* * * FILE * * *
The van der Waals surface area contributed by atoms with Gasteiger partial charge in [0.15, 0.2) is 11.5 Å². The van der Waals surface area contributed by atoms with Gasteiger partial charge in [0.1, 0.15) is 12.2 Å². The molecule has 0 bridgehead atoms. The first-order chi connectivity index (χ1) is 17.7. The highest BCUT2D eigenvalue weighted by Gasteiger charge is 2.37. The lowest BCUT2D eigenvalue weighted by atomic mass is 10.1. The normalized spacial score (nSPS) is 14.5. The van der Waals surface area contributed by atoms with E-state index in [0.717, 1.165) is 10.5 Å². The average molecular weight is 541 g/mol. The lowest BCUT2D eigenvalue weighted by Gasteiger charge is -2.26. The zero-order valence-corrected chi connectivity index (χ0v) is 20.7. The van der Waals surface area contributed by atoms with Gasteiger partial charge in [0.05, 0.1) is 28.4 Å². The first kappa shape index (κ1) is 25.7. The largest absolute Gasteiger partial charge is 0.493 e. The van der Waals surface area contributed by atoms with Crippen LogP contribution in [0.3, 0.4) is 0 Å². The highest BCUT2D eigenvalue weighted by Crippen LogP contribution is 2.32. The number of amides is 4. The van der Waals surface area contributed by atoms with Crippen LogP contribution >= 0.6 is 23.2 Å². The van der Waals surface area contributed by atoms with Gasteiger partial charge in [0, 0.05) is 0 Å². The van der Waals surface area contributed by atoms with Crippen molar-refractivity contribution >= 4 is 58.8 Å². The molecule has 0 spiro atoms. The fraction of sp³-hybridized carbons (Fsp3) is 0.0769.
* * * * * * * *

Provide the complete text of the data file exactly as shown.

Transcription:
The van der Waals surface area contributed by atoms with Gasteiger partial charge in [0.15, 0.2) is 11.5 Å². The van der Waals surface area contributed by atoms with Gasteiger partial charge in [0.1, 0.15) is 12.2 Å². The molecule has 0 bridgehead atoms. The first-order chi connectivity index (χ1) is 17.7. The highest BCUT2D eigenvalue weighted by Gasteiger charge is 2.37. The lowest BCUT2D eigenvalue weighted by atomic mass is 10.1. The normalized spacial score (nSPS) is 14.5. The van der Waals surface area contributed by atoms with E-state index in [0.717, 1.165) is 10.5 Å². The average molecular weight is 541 g/mol. The lowest BCUT2D eigenvalue weighted by Gasteiger charge is -2.26. The zero-order valence-corrected chi connectivity index (χ0v) is 20.7. The van der Waals surface area contributed by atoms with Gasteiger partial charge in [0.05, 0.1) is 28.4 Å². The first kappa shape index (κ1) is 25.7. The largest absolute Gasteiger partial charge is 0.493 e. The van der Waals surface area contributed by atoms with Crippen LogP contribution in [0.3, 0.4) is 0 Å². The highest BCUT2D eigenvalue weighted by Crippen LogP contribution is 2.32. The number of amides is 4. The van der Waals surface area contributed by atoms with Crippen LogP contribution >= 0.6 is 23.2 Å². The van der Waals surface area contributed by atoms with Gasteiger partial charge in [0, 0.05) is 0 Å². The van der Waals surface area contributed by atoms with Crippen molar-refractivity contribution >= 4 is 58.8 Å². The molecule has 0 spiro atoms. The fraction of sp³-hybridized carbons (Fsp3) is 0.0769.